It's been almost 15 years since we had our first baby. We loved Penelope Leach's Your Baby and Child. Really loved it. I still have my old copy and it's practically falling apart.

This is the thing. They are babies for such a short time. I know it seems like forever when you are going through it. But really, soon enough you will be imposing schedules and routines on them. Let them be babies for awhile. Indulge in just loving them and feeding them. Trying to be to rigid too early takes a toll on both of you.

Carla Hinkle

I differ slightly from Moxie in that while I am strongly anti-Babywise, I really did like the Baby Whisperer. With the caveat that I gave up trying to get my daughter to go to sleep without being rocked after a few tries -- not working and not worth it. But otherwise I liked her gentle, structured approach. I breast fed, too and found nothing in it to sabotage that. I also really liked, for when they get a little bigger, the Ames & Ilg series (Your One Year Old, Two Year Old, etc). A bit dated but great for developmental stuff in my opinion. (out of print but easily available used, and cheap -- check www.half.com or other sites like it)

But what I really recommend, if you are the person who likes to read books (which I was), is to read them all. Nothing like an informed decision and the vast majority of the baby "how-to" books can be skimmed in a few nursing/feeding sessions. Each has its own agenda/tips and it doesn't take long to get what each has to offer, and then make your own decision with what works best for your personality and your baby's. So I read (skimmed) Baby Wise, Baby Whisperer, Sears, What to Expect the First Year, Happiest Baby on the Block, and some others I don't even remember any more (I checked out the ones I hadn't been given as a gift from the library).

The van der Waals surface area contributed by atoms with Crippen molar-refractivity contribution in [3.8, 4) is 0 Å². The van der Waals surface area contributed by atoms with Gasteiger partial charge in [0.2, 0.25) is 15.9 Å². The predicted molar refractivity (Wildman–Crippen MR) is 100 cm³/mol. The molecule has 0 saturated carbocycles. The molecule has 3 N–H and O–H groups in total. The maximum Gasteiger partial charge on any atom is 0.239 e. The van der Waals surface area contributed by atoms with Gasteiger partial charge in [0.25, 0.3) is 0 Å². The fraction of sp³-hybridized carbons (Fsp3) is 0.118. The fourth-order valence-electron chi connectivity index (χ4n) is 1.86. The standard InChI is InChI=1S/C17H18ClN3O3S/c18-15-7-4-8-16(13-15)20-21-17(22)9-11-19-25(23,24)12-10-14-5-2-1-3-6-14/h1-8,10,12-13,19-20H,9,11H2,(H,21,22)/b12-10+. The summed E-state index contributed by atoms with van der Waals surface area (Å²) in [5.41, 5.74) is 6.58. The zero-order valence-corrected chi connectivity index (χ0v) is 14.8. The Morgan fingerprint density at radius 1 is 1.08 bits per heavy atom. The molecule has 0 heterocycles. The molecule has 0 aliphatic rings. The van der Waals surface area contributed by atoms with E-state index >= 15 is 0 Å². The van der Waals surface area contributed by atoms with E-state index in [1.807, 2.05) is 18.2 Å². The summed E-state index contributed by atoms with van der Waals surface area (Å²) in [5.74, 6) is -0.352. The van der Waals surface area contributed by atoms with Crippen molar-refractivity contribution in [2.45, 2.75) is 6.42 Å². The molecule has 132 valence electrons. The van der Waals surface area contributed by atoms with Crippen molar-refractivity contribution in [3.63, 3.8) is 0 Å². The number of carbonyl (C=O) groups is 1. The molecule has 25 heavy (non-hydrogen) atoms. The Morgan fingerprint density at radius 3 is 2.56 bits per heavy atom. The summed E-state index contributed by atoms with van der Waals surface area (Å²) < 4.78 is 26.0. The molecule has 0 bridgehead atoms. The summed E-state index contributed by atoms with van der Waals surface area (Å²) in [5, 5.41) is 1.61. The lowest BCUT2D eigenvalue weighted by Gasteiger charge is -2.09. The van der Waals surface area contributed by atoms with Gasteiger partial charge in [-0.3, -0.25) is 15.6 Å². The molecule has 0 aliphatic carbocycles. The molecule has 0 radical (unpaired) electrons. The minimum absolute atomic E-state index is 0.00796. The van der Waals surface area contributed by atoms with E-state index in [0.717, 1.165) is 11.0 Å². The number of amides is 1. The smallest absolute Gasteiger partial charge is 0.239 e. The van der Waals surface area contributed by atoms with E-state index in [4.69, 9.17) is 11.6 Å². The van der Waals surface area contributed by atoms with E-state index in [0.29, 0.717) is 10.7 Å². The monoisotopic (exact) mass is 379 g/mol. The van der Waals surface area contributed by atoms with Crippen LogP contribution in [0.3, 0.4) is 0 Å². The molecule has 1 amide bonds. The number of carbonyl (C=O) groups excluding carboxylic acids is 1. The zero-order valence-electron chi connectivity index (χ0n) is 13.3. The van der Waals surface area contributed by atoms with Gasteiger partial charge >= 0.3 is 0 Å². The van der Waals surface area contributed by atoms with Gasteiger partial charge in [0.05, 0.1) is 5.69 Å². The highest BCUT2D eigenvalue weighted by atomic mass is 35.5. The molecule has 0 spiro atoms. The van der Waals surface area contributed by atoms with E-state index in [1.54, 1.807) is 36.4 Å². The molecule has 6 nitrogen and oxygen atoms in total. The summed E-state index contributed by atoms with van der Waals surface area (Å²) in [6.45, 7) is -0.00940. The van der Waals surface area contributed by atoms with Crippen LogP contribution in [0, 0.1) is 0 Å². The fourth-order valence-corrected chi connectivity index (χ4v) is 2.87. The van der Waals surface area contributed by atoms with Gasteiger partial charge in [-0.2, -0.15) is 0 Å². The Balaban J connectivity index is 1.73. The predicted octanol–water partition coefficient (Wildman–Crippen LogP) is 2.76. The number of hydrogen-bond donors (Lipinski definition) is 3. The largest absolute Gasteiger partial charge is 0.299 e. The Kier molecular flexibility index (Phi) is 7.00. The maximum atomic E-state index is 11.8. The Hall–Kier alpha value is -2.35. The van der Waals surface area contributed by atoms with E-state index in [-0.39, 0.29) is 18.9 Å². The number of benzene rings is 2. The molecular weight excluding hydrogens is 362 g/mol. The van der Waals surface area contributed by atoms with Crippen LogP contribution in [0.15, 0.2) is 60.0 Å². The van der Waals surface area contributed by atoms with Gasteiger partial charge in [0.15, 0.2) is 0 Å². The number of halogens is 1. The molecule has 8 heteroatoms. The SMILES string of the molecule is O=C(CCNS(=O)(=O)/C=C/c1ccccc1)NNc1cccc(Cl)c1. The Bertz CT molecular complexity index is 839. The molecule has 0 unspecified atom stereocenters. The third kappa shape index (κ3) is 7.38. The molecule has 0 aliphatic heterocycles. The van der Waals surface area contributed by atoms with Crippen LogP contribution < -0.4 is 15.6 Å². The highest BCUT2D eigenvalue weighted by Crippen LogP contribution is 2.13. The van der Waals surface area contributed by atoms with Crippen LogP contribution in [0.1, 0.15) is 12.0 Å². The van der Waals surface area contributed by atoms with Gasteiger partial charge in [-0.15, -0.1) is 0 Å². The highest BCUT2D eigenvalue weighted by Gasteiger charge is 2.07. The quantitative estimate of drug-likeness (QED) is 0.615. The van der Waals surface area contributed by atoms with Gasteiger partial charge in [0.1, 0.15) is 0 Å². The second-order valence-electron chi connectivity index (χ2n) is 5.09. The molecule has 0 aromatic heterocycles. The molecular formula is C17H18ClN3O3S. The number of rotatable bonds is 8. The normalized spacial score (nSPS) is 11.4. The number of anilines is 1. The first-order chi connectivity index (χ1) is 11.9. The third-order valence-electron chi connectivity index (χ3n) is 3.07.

I came out liking structure in some ways, being laissez-faire in others, but feeling like I built my own system. Maybe, like Moxie says, everyone gets to that point without the books -- but at least it gave me something to do during yet another marathon nursing session and when someone asked me if I'd read X, I could say Oh yes, thanks, got that one.

I'm sure you'll figure out a great system that works for you, whether you read 10 books or none.


I wanted to add that there is not a either or spectrum of either contorl your baby down to the minute or be laissez faire.
I was given a copy of Babywise by my sister when I was pregnant with my twins. I read it and was simply so appalled I cannot even begin to express. Everybdoy told me that with twins adn a toddler the only way to be sane was to follow a strict schedule.
It is simply bull.
Even with newborns and a 16 month old I still managed to get a nice gentle routine going by following my baby's cues. WE had predictable days, regular naps.
And my kids are also "particularly angelic". WIthout me ever breaking their spirits.
I LOVE the baby book. But while I never thought of it before, I can see how some people would find the first couple of chapters kind of "preachy" but having also read Ezzo and The Pearls, all I can say is that the preachiness pales in comparison to the fire and brimstone predictions these books make if you should DARE to feed your child on demand or fail to start whipping them with a switch at 5 months old.

Much More Than A Mom

I love you. Is that creepy?

You just put my thoughts into words. I think my post for tommorrow will simply consist of a link to this post.

Thanks for saving the pregos and new moms from the crazies!


Just adding my $.02 to say that I cannot say enough good things about Penelope Leach's "Your Baby and child." Its a lovely, lovely book, and her opening chapter about newborns is wonderful reading.

I also second the point made above about keeping in mind that they are only babies for a short time. It doesn't feel that way with your first -- mine was colicky and the thought that we would endure 12 weeks of his angst seemed almost too much to bear -- but in retrospect, you realize how quickly it all passes. Don't put too much pressure on yourself those first few weeks to try and develop a schedule or worry about developing bad habits. Schedules come later and bad habits cannot be created with a newborn. Take that time to get to know each other, and discover what works, and doesn't, for your individual baby.


I have to second that there's not an either/or relationship between "totally scheduled" and "laissez faire." We have a routine that provides some structure, and my son is overall calm and generally sleeps pretty well.

That's also his personality. I do believe you can work with a child's personality to help them feel secure, etc., or against their personality. But you can't change their personality. And every personality has positives and negatives at different stages of life.